Tea leaves used for green tea are heated shortly after being picked to stop them from oxidizing. Green teas from China are typically allowed to wither briefly before being heated to stop the oxidation of the tea leaves. Green teas from Japan are typically heated with steam right after picking without withering. This stops the oxidation process more quickly than most green teas from China. This steaming gives Japanese green teas a more vegetative taste.
China Green Teas:
Picking: Generally only the youngest, most tender leaves are plucked – the first one or two leaves and the unopened leaf bud. The leaves begin to oxidize as soon as they are picked.
Withering: The leaves are then taken to a factory to wither, a process that removes some of the moisture in the leaves. The leaves may be spread onto bamboo racks or clothes. This is the traditional method. However, they may also be tumbled in machines as fans blow air to aid the withering. Withering can last up to a few hours, but may take less time depending on the method used and the weather conditions.
Heating: The withered leaves are then heated to prevent them from oxidizing further. The traditional method is to place small batches of leaves into heated, round-bottomed pans and continually stir them. Alternately, the tea may be heated in rotating machines.
Rolling: The leaves are rolled to help expose the flavorful and aromatic oils within as well as give them their finished shape. If the leaves are heated the traditional way (in pans and stirred by hand), then rolling is done at the same time. Leaves may be rolled into rounded shapes by hand and then further heated so they keep that shape (as with Pinhead Gunpowder). Or, they may be pressed into the pan to flatten them as they heat (as with Dragonwell Lung Ching). Various machines may also be employed to roll the leaves and provide the finished shapes.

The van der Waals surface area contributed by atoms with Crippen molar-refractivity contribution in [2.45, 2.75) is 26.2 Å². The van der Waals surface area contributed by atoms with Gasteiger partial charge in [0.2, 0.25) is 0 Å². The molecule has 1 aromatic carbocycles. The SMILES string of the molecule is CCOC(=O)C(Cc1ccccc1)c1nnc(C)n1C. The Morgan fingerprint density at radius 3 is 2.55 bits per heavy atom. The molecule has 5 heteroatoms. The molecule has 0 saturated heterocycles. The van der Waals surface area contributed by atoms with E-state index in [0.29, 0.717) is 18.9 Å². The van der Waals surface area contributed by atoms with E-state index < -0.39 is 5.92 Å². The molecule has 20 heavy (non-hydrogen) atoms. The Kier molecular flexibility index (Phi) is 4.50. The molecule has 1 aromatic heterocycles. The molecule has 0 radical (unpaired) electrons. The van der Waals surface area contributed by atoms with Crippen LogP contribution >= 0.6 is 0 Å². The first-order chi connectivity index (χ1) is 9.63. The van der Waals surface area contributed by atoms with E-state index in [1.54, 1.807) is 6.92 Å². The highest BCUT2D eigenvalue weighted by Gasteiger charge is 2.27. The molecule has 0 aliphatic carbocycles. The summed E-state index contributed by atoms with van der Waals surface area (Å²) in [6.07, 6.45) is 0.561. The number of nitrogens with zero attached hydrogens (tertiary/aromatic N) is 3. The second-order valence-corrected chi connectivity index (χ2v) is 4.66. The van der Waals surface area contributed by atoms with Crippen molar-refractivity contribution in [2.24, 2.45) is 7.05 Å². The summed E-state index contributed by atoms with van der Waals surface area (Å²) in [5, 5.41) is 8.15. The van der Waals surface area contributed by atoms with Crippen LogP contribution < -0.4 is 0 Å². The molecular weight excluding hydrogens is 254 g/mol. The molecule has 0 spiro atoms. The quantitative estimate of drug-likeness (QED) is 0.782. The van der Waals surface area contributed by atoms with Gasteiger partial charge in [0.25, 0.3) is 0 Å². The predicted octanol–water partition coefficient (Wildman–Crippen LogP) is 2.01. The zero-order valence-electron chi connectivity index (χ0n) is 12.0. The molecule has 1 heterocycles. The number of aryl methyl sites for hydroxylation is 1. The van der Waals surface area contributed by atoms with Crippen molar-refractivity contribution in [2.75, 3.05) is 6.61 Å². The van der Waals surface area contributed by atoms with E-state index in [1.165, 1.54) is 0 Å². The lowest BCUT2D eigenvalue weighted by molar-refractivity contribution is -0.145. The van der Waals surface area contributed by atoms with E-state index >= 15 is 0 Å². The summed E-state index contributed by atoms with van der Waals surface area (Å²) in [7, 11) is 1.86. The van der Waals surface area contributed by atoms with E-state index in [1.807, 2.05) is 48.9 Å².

Drying: The tea is then fully dried, which allows the flavorful components of the natural oils to remain on the leaves. It also ensures the leaves will keep over time without any chance of mold growth.
Sifting: Finally, the leaves are sifted to remove broken bits and sorted into varying sizes.
Japan Green Teas:
Picking: Machines are used to trim the tea leaves and buds from the plant then blow the cuttings into a collection bag.
Steaming: The tea leaves are then heated with steam to halt the oxidation process.
Cooling: The steamed leaves are tumbled or blown through mesh tubes to cool them and rid them of excess moisture.
Drying: The leaves are dried in four stages with rolling, shaping, sifting and sorting taking place between the stages. During the first and second stages, the leaves are tumbled in heated cylinders. In the third stage, they are heated on a conveyor belt. The final drying stage may vary according to the type of finished green tea.
Rolling: In between the first and second drying stages, the leaves are rolled by machine to release their flavorful, aromatic oils.
Shaping: In between the second and third drying stages, the leaves are shaped by machine.
Sifting: In between the third and fourth drying stages, the leaves are sifted to eliminate stems and dust. They are then sorted by size.